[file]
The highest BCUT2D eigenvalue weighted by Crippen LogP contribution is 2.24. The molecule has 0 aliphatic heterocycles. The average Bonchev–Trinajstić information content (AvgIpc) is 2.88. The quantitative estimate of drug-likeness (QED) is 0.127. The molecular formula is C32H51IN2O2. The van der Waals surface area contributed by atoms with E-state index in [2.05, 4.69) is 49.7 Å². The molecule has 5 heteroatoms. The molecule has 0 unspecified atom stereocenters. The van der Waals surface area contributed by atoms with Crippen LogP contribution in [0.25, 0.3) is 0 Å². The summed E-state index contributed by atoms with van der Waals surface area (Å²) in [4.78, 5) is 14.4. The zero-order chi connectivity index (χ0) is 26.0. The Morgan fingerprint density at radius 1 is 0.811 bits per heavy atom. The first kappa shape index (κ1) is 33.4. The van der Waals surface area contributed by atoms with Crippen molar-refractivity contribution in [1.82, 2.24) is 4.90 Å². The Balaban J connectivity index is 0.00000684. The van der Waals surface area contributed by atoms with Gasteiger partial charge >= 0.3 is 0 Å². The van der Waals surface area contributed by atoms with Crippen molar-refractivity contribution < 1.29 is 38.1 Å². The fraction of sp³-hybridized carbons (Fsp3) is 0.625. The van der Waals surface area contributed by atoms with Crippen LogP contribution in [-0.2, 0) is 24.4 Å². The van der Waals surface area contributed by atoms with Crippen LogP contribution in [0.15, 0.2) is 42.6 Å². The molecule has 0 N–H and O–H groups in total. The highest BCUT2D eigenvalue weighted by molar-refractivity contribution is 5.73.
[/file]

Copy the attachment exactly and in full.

The highest BCUT2D eigenvalue weighted by Crippen LogP contribution is 2.24. The molecule has 0 aliphatic heterocycles. The average Bonchev–Trinajstić information content (AvgIpc) is 2.88. The quantitative estimate of drug-likeness (QED) is 0.127. The molecular formula is C32H51IN2O2. The van der Waals surface area contributed by atoms with E-state index in [2.05, 4.69) is 49.7 Å². The molecule has 5 heteroatoms. The molecule has 0 unspecified atom stereocenters. The van der Waals surface area contributed by atoms with Crippen LogP contribution in [0.25, 0.3) is 0 Å². The summed E-state index contributed by atoms with van der Waals surface area (Å²) in [4.78, 5) is 14.4. The zero-order chi connectivity index (χ0) is 26.0. The Morgan fingerprint density at radius 1 is 0.811 bits per heavy atom. The first kappa shape index (κ1) is 33.4. The van der Waals surface area contributed by atoms with Crippen molar-refractivity contribution in [1.82, 2.24) is 4.90 Å². The Balaban J connectivity index is 0.00000684. The van der Waals surface area contributed by atoms with Gasteiger partial charge >= 0.3 is 0 Å². The van der Waals surface area contributed by atoms with Crippen molar-refractivity contribution < 1.29 is 38.1 Å². The fraction of sp³-hybridized carbons (Fsp3) is 0.625. The van der Waals surface area contributed by atoms with Crippen LogP contribution in [-0.2, 0) is 24.4 Å². The van der Waals surface area contributed by atoms with Crippen LogP contribution in [0.15, 0.2) is 42.6 Å². The molecule has 0 N–H and O–H groups in total. The highest BCUT2D eigenvalue weighted by molar-refractivity contribution is 5.73.